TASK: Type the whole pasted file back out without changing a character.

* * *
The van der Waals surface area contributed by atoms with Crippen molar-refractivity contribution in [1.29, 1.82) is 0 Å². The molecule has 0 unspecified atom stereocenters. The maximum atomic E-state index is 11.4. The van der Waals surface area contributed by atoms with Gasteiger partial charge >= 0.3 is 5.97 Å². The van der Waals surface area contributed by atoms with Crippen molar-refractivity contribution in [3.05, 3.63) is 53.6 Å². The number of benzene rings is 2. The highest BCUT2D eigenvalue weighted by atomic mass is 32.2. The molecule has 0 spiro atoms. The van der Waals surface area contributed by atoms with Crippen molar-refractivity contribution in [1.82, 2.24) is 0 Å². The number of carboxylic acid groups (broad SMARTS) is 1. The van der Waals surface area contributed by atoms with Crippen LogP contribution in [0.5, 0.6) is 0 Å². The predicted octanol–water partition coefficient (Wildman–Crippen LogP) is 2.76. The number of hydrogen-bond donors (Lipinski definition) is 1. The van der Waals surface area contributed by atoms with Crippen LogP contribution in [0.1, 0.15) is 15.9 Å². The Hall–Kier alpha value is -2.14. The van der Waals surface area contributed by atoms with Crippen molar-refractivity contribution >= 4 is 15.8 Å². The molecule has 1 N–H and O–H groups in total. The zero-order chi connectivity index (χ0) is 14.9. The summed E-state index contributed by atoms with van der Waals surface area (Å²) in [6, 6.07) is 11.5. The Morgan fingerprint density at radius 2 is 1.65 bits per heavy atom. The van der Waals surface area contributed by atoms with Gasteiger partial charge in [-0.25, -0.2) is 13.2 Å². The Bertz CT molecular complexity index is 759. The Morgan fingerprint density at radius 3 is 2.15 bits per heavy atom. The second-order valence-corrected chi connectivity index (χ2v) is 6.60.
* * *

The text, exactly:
The van der Waals surface area contributed by atoms with Crippen molar-refractivity contribution in [1.29, 1.82) is 0 Å². The molecule has 0 unspecified atom stereocenters. The maximum atomic E-state index is 11.4. The van der Waals surface area contributed by atoms with Gasteiger partial charge >= 0.3 is 5.97 Å². The van der Waals surface area contributed by atoms with Crippen molar-refractivity contribution in [3.05, 3.63) is 53.6 Å². The number of benzene rings is 2. The highest BCUT2D eigenvalue weighted by atomic mass is 32.2. The molecule has 0 spiro atoms. The van der Waals surface area contributed by atoms with Crippen molar-refractivity contribution in [1.82, 2.24) is 0 Å². The number of carboxylic acid groups (broad SMARTS) is 1. The van der Waals surface area contributed by atoms with Crippen LogP contribution in [0.5, 0.6) is 0 Å². The predicted octanol–water partition coefficient (Wildman–Crippen LogP) is 2.76. The number of hydrogen-bond donors (Lipinski definition) is 1. The van der Waals surface area contributed by atoms with Crippen LogP contribution in [0.1, 0.15) is 15.9 Å². The Hall–Kier alpha value is -2.14. The van der Waals surface area contributed by atoms with Crippen molar-refractivity contribution >= 4 is 15.8 Å². The molecule has 1 N–H and O–H groups in total. The zero-order chi connectivity index (χ0) is 14.9. The summed E-state index contributed by atoms with van der Waals surface area (Å²) in [6, 6.07) is 11.5. The Morgan fingerprint density at radius 2 is 1.65 bits per heavy atom. The van der Waals surface area contributed by atoms with Gasteiger partial charge in [-0.25, -0.2) is 13.2 Å². The Bertz CT molecular complexity index is 759. The Morgan fingerprint density at radius 3 is 2.15 bits per heavy atom. The second-order valence-corrected chi connectivity index (χ2v) is 6.60.